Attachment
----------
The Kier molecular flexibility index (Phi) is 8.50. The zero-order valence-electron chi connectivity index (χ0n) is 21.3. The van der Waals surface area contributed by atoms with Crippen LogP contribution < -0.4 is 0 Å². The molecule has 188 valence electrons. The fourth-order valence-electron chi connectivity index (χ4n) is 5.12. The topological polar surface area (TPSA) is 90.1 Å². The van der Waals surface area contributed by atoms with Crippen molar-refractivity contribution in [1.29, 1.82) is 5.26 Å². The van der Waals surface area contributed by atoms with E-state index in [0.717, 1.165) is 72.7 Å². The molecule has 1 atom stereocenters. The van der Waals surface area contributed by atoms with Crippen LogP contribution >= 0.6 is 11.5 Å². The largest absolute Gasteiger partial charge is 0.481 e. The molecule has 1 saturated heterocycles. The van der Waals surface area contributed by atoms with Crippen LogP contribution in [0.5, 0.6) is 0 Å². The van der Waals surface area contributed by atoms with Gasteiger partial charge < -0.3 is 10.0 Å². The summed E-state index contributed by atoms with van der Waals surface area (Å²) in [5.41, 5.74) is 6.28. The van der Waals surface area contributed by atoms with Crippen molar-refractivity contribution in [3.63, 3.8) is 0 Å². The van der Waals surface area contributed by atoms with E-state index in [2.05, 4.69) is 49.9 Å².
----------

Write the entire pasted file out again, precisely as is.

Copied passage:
The Kier molecular flexibility index (Phi) is 8.50. The zero-order valence-electron chi connectivity index (χ0n) is 21.3. The van der Waals surface area contributed by atoms with Crippen LogP contribution < -0.4 is 0 Å². The molecule has 188 valence electrons. The fourth-order valence-electron chi connectivity index (χ4n) is 5.12. The topological polar surface area (TPSA) is 90.1 Å². The van der Waals surface area contributed by atoms with Crippen molar-refractivity contribution in [1.29, 1.82) is 5.26 Å². The van der Waals surface area contributed by atoms with E-state index in [0.717, 1.165) is 72.7 Å². The molecule has 1 atom stereocenters. The van der Waals surface area contributed by atoms with Crippen LogP contribution >= 0.6 is 11.5 Å². The largest absolute Gasteiger partial charge is 0.481 e. The molecule has 1 saturated heterocycles. The van der Waals surface area contributed by atoms with Crippen LogP contribution in [0.5, 0.6) is 0 Å². The van der Waals surface area contributed by atoms with Gasteiger partial charge < -0.3 is 10.0 Å². The summed E-state index contributed by atoms with van der Waals surface area (Å²) in [5.41, 5.74) is 6.28. The van der Waals surface area contributed by atoms with Crippen molar-refractivity contribution in [3.63, 3.8) is 0 Å². The van der Waals surface area contributed by atoms with E-state index in [2.05, 4.69) is 49.9 Å².